But what happens after these programs are implemented? Far too often we hear that wonderful “culture change” programs faded in time, often because the champions were no longer with the company, or had moved to other positions. Unfortuantely for the organization, this means an investment of time, money and resources had gone to waste. This may be a result of poor planning and program implementation or simply a matter of not enough staff to oversee the program to ensure its success. In addition, many such programs are limited by proper funding and acceptance by upper management to the extent that there is never a cohesiveness to keep the elements of the program working smoothly.
It IS possible to have program sustainability. With proper planning, collaborative efforts with training partners and the placement of champion leaders throught the employee spectrum, sustainable programmming is very possible. In fact, we know that it can work! Below are just some examples of how programs can be made sustainable.
- Champion leaders are made of upper, middle management and staff. All team members working together on change initiatives is vital.
- Management should encourage problem-solving skills among all staff as new programs are implemented. Without idea generators, how would new practices every get off the ground?
- Provide incentives for staff who practice culture change initiatives and embrace these in their everyday care routines. By including simple accountability systems using champion leaders, this will insure that new tools are being used effectively and efficiently.
- Make certain that everyone understands the big picure of why new practices are being implemented.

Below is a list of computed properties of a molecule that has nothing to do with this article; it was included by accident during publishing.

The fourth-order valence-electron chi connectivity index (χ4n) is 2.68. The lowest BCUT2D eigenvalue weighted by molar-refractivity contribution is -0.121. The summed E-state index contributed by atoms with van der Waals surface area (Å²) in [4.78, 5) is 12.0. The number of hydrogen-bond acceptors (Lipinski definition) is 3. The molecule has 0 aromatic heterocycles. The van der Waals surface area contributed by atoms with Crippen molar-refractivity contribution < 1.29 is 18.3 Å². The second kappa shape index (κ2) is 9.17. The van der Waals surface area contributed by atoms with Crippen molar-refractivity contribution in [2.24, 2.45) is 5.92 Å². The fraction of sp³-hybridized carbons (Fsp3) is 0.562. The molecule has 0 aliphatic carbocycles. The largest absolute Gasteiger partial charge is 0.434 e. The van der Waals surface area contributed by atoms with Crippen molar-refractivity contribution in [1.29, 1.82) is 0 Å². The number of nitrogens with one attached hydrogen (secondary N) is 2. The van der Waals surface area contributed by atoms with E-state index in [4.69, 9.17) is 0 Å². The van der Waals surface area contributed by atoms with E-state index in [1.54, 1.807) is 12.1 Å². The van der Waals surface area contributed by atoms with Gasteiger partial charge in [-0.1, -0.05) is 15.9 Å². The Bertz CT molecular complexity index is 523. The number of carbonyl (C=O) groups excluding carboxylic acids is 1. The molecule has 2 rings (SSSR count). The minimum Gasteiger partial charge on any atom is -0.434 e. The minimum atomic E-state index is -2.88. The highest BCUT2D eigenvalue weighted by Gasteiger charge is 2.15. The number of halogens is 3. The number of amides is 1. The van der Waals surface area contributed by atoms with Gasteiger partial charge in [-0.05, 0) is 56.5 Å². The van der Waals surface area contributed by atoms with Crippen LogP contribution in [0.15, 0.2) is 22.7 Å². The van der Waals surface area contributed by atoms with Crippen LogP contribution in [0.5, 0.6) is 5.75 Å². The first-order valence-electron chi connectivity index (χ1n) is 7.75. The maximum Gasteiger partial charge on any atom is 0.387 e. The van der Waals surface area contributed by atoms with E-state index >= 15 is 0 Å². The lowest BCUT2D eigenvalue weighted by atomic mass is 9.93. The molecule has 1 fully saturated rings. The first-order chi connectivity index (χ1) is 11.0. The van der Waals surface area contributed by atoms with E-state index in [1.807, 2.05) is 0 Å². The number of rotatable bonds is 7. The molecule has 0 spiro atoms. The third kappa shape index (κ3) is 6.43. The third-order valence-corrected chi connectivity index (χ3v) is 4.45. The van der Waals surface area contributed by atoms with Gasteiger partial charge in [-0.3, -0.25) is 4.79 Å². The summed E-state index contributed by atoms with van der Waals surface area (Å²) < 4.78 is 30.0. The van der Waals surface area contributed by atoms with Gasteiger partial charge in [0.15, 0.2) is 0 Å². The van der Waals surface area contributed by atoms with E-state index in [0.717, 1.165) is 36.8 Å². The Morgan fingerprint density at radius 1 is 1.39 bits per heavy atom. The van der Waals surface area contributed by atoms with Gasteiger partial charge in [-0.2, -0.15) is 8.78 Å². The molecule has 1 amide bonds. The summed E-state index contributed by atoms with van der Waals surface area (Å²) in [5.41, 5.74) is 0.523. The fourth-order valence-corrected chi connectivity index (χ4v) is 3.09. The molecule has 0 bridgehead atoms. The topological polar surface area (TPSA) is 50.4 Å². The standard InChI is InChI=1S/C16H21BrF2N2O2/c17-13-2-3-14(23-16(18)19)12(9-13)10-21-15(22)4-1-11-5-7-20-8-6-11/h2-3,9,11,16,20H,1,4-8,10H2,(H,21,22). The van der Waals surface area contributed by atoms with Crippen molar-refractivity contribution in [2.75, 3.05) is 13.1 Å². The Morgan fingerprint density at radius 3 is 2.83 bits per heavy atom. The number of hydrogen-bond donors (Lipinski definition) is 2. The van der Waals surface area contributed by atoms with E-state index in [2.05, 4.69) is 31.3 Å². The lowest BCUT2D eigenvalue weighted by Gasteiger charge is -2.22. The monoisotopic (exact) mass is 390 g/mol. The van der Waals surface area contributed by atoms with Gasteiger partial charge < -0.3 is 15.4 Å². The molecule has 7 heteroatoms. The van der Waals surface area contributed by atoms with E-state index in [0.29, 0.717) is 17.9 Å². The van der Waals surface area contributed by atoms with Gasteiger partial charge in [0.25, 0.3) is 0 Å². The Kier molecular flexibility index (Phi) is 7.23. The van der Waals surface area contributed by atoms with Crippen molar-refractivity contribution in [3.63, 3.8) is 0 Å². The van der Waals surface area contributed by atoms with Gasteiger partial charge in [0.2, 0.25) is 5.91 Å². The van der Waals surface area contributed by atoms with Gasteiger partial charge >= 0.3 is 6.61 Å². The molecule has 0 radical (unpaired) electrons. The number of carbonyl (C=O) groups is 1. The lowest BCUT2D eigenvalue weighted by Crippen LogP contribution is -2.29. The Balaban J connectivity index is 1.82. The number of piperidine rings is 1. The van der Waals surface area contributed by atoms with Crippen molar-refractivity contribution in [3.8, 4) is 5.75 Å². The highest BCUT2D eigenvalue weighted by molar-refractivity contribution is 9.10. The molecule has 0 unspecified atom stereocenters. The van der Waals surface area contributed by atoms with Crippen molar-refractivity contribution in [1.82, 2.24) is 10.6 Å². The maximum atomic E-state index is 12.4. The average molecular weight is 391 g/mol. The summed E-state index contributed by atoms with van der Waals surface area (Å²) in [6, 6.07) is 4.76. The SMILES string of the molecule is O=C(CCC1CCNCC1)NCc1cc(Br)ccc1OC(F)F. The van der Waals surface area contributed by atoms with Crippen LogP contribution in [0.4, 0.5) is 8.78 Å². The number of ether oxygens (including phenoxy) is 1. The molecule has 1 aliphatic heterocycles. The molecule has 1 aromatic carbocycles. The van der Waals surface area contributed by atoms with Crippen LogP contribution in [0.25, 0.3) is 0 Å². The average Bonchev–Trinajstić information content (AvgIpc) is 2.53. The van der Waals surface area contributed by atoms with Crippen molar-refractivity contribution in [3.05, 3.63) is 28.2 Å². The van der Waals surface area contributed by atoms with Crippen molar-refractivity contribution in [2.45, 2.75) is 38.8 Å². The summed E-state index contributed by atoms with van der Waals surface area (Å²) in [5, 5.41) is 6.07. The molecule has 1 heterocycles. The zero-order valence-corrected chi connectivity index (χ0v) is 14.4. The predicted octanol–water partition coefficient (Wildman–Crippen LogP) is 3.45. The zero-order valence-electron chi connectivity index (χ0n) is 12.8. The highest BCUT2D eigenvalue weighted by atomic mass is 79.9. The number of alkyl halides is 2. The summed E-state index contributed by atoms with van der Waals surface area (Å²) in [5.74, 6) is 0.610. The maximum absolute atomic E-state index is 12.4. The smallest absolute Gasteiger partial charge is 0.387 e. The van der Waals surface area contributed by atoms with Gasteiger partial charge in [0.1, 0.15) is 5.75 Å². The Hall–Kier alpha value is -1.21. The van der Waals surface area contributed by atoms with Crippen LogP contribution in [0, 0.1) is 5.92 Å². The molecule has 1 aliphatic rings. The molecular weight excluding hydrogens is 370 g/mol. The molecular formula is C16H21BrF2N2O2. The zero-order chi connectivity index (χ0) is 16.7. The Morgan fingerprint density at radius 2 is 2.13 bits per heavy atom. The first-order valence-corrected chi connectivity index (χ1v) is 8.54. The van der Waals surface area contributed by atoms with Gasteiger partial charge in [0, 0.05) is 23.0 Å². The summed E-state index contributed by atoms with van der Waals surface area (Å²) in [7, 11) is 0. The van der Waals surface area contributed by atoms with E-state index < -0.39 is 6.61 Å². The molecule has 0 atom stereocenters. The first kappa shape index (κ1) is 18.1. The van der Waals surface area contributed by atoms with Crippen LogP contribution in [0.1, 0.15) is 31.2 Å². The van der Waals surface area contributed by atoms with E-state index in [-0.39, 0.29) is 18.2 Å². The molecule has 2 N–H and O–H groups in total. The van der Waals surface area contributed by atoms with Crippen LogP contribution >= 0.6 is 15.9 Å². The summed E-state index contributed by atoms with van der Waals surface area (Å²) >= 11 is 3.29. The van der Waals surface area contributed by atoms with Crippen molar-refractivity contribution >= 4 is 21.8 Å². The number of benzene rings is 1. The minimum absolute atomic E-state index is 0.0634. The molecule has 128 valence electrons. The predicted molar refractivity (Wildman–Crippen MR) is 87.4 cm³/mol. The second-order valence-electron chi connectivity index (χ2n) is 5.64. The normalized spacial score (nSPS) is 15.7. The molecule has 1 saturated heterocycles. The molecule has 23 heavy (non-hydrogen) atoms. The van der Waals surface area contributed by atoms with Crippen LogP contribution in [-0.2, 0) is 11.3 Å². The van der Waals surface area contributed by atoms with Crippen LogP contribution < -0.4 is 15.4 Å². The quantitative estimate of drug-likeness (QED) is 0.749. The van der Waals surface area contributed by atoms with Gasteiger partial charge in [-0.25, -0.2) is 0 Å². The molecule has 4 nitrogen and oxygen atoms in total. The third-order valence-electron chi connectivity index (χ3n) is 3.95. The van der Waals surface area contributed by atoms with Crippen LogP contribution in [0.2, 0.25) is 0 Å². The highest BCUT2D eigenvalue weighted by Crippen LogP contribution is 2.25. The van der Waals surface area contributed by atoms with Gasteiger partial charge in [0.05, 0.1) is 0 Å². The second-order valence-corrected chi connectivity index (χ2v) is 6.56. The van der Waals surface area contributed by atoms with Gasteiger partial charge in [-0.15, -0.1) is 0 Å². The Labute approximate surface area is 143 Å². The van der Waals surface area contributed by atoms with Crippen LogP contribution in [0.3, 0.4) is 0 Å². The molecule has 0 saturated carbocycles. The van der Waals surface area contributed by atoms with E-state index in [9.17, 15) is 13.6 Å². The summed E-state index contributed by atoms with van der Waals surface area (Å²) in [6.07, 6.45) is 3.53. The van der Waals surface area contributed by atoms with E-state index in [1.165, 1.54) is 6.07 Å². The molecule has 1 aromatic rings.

- And finally, sustainability is afterall, not just about how you run your business but how you treat your staff.
Let’s imagine that you have dementia. What would you miss? What would you forget about that you enjoy? We all forget the details of our lives and often take the little things we enjoy for granted. People living with dementia can rarely seek out enjoyable activities independently and often even forget what used to bring them pleasure. That is unless memory is triggered. Knowing that, how might you activate pleasure linked to past experiences?
One great resource is the small book titled, 14,000 Things to be Happy About by Barbara Ann Kipfer. She gives us hundreds of things that make us smile because they conjure up the sights, sounds, smells, and feel of what it’s like to experience them. Dairy farms, fresh flowers, the sound of tap dancing, a camping tent, finger painting, candy apples, the smell and color of fresh fruits, bubble gum, bridges, and puppies are a few examples. You can pick up her book at any bookstore or even thrift stores to prompt memories.
Or, along with elders, come up with your own “Happy Book”. Then think of ways to bring those experiences back again for people living in your community. For example, we put up a tent in the backyard at our community and had a campfire in a small charcoal grill. That changed the whole feel of the backyard; it became a campsite that one family had enjoyed on vacations. The stories shared around that fire were priceless and they would never have relived the time together without the simple trigger of a tent and campfire. From such stories you will find even more things that you can use another time to bring enjoyment to so many people.